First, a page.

Friday , August 17 2018
Home / PBS Primetime Programming for The Week of July 15
Imagineer Quest 2007 continues.

PBS Primetime Programming for The Week of July 15

I come to you this week with new tidings, happy tidings. Imagineer Quest 2007 was a resounding success! Let me repeat: Imagineer Quest 2007 was a success. Do you understand what that means? Do you? Think about it for a few minutes as you read the rest of this piece and I will touch base again at the bottom. Remember, you're contemplating what it means when I say Imagineer Quest 2007 was a success.

 

Sunday, June 15:

8:00 – 9:00PM

Nature – “Kalahari: The Flooded Desert.” The astute among you will remember that last week’s episode was “Kalahari: The Great Thirstland.” This week, “The Flooded Desert.” Next week, “Not a Desert at All.” The week after that, “The Kalahari is Dead.” And then, finally, “Long Live the Kalahari.” It’s really an in-depth look into the dynastical desert. I applaud you, Nature.

9:00 – 10:30PM

Mystery! “Miss Marple, Series III”. Ever since watching Murder By Death years ago – see it if you haven’t – I can’t take Miss Marple seriously. I don’t have the same problem with Charlie Chan or Sam Spade or any of the other guys, but Miss Marple and I are through. It’s sad really, because back in the day, when I was just a lad at boarding school, she and I, well, you know.

10:30 – 11:00PM

The Queen Family. The description of this begins: “The mountains of Appalachia are home to a folk…” and then it goes down to the next line and I stop reading. I imagine the next words are “that make you squeal like a pig if you run into trouble while going down a river,” but could be mistaken. Yup, looking further down, I was wrong, they’re “home to a folk music tradition that traces its roots to England, Scotland, and Ireland.” Apparently the show focuses on a family with the last name of Queen and therefore isn’t in bad taste.

 

Monday, July 16:

8:00 – 9:00PM

Antiques Roadshow – “Portland (Hour One).” Wow, Oregon. No one ever said that the Roadshow didn’t go to the ends of the Earth, and I’ve heard that Portland, Oregon is that. Much like with past cities, I’m not saying anything bad about Portland here, I actually really applaud the show for thrusting this otherwise benign city into the national spotlight. Maybe there’ll be a really swell rocking chair from 1821 to be found in Portland.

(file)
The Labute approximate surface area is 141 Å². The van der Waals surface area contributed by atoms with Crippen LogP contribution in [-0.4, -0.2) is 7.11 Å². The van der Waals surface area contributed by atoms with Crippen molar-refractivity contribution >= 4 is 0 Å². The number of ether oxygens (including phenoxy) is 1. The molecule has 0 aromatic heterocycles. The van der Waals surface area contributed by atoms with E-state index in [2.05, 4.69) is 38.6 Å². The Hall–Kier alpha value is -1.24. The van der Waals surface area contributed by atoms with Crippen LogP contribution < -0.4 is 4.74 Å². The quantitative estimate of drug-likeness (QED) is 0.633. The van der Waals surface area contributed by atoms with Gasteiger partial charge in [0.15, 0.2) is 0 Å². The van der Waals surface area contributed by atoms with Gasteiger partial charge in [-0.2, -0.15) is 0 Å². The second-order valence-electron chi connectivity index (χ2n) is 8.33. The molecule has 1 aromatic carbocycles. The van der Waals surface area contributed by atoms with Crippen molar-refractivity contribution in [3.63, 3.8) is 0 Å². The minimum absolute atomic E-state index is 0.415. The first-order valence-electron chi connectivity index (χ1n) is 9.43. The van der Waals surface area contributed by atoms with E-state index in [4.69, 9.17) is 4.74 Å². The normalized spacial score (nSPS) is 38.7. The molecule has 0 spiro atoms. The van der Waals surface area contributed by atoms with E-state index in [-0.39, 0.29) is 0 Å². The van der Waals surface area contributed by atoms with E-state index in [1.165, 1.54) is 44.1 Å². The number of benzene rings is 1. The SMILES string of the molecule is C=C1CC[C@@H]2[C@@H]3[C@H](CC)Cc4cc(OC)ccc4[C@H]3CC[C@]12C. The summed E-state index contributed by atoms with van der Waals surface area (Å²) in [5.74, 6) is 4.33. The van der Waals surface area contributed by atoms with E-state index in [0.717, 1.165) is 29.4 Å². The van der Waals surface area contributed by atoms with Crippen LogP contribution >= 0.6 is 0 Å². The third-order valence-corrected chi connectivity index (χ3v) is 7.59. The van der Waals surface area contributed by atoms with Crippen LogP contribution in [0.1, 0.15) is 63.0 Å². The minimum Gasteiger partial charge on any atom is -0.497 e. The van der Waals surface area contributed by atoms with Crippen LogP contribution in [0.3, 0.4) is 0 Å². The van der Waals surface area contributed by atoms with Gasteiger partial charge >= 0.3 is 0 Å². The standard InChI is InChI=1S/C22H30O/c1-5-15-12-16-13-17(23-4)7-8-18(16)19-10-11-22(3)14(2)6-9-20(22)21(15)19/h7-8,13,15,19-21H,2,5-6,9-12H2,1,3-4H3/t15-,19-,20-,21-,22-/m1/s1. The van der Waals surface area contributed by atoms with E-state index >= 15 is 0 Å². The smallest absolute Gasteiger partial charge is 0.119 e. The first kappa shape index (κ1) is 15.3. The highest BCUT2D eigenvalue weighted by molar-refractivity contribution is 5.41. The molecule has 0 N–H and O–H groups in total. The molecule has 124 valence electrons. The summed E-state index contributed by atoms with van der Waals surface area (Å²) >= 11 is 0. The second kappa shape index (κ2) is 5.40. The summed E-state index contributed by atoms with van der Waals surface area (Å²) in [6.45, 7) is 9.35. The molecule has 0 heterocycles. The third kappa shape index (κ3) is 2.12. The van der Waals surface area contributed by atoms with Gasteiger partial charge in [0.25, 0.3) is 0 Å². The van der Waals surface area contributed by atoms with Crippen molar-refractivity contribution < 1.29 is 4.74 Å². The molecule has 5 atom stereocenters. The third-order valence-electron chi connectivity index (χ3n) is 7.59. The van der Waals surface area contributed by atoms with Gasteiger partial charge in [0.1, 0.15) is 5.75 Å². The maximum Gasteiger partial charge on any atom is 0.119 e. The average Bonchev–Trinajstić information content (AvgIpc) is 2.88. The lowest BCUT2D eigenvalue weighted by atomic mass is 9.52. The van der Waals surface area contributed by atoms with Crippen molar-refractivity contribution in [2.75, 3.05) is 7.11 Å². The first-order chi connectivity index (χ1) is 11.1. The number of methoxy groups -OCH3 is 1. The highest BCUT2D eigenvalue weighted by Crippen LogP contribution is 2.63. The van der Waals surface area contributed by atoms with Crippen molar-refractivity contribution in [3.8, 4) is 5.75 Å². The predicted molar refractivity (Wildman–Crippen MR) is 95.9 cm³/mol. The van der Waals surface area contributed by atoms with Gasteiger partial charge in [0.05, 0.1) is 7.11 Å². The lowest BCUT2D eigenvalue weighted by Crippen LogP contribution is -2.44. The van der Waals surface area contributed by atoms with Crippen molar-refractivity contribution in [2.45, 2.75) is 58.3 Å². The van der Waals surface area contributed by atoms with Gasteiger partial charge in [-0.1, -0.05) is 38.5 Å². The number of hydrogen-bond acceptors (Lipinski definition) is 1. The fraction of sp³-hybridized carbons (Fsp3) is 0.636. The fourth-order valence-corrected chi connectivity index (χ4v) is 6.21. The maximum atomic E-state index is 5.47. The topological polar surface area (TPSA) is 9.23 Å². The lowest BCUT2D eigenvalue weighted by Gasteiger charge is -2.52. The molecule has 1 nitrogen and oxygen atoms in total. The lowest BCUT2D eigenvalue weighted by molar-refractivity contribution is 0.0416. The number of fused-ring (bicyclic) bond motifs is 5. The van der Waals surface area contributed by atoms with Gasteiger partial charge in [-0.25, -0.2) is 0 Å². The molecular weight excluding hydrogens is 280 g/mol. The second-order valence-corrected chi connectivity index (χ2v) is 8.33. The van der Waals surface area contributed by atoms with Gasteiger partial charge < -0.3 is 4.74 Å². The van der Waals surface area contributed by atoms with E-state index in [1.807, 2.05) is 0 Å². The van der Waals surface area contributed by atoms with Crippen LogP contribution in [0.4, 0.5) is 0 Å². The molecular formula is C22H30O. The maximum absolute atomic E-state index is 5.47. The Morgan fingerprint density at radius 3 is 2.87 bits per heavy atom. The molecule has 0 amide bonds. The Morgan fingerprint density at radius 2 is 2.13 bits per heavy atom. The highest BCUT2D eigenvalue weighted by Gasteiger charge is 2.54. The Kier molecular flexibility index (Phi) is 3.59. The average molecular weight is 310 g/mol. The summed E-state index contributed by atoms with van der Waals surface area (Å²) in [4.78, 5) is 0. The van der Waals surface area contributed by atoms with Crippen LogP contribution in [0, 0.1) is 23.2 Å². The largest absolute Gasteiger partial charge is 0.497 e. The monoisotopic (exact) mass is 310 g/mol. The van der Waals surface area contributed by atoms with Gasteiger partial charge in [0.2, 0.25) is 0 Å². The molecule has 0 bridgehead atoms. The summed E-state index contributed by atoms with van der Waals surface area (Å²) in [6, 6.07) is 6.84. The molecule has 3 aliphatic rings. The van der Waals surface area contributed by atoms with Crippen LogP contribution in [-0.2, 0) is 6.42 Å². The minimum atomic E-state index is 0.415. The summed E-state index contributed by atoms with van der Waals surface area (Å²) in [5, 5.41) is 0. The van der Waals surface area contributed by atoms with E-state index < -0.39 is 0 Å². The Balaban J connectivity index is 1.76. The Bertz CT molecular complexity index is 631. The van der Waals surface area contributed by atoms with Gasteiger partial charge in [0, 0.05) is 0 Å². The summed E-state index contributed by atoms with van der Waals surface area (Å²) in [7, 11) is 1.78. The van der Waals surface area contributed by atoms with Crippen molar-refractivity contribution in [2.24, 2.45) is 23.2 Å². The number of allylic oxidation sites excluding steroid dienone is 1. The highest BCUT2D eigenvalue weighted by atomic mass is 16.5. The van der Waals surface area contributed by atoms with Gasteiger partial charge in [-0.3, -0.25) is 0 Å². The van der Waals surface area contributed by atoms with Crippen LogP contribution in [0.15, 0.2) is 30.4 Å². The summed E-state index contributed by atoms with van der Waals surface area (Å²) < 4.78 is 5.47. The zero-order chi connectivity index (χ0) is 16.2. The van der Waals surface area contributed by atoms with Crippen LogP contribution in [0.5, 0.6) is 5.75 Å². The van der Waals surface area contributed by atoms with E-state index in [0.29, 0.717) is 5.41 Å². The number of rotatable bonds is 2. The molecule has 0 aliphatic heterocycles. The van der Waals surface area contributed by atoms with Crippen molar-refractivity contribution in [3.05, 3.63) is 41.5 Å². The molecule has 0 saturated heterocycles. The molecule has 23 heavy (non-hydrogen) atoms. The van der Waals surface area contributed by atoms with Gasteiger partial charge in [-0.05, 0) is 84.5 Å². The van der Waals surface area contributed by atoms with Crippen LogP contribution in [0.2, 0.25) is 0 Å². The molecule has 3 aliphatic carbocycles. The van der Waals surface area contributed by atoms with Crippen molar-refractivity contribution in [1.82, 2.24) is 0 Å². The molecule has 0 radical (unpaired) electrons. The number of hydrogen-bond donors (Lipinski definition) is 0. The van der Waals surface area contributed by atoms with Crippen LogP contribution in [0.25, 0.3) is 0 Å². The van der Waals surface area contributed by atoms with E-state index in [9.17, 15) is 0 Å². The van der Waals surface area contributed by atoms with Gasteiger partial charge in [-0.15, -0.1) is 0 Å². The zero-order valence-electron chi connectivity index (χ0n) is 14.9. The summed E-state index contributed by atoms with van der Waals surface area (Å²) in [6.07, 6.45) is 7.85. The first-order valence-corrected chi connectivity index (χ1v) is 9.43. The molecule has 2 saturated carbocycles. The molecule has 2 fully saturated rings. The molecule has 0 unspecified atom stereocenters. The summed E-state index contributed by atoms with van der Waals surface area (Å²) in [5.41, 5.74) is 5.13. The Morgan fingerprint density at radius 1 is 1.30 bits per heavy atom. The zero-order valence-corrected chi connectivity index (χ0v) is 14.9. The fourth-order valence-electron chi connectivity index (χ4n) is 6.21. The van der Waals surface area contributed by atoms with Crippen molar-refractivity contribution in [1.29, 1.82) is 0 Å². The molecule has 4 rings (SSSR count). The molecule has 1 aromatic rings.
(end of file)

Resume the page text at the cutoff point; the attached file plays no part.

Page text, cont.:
9:00 – 10:00PM

History Detectives. I took last week off from making fun of this show’s title, and I might do it again this week too. I feel like everything that could be said about the utter oddness of the title has been said. Up this week: Atocha Spanish Silver, Lucy Parsons Book, and Ernie Pyle’s typewriter (better than Gomer Pyle’s I guess). At least, that’s how they’re titling the segments.

10:00 – 11:00PM

Simon Schama’s Power of Art – “David.” David, Goliath. Goliath, David. Oh. Another boo-boo, and this one I didn’t intentionally make, this David isn’t a work of art, but an artist. He created Death of Marat, and if that’s not power, I don’t know what is.

 

Tuesday, July 17:

8:00 – 9:00PM

Nova scienceNOW. This is just foolish. They’re going the wrong way here, last week they aired episode four from season two, this week they’re airing episode three. Maybe they’re assuming that more people saw episode four than three, really dug it, and now are going to go back and watch an old one. It could happen. Hey, I liked this episode, so it really actually could happen.

9:00 – 10:00PM

Wide Angle – “Back to School.” My favorite scene: the diving stuff. Rodney Dangerfield up on that high-dive board is just fantastic. It’s so sad that the poor guy gets no respect. I respect him. He’s got a great body of work. Did you know that in 2003 Wide Angle profiled children in seven different countries as they started their first year of school? Well, three years later they went back and looked at them again.

10:00 – 11:00PM

P.O.V. – “The Chances of the World Changing.” There’s this guy in Manhattan, a 50-year-old writer, who’s sharing his Manhattan loft with 1,200 turtles, including five species extinct in the wild. There is no way he isn’t violating the terms of his lease. There’s just no way.

 

Wednesday, July 18:

8:00 – 9:00PM

Ferrets: The Pursuit of Excellence. Which do you think is a better choice: this week’s Ferrets: The Pursuit of Excellence or last week’s Synchronized Swimming: The Pursuit of Excellence? (Please insert your own “actually I’m holding out for Such-and-Such: The Pursuit of Excellence joke here — there are a number of really great choices that I have off the top of my head, but I’m sure I’m missing some outstanding ones, feel free to comment below.)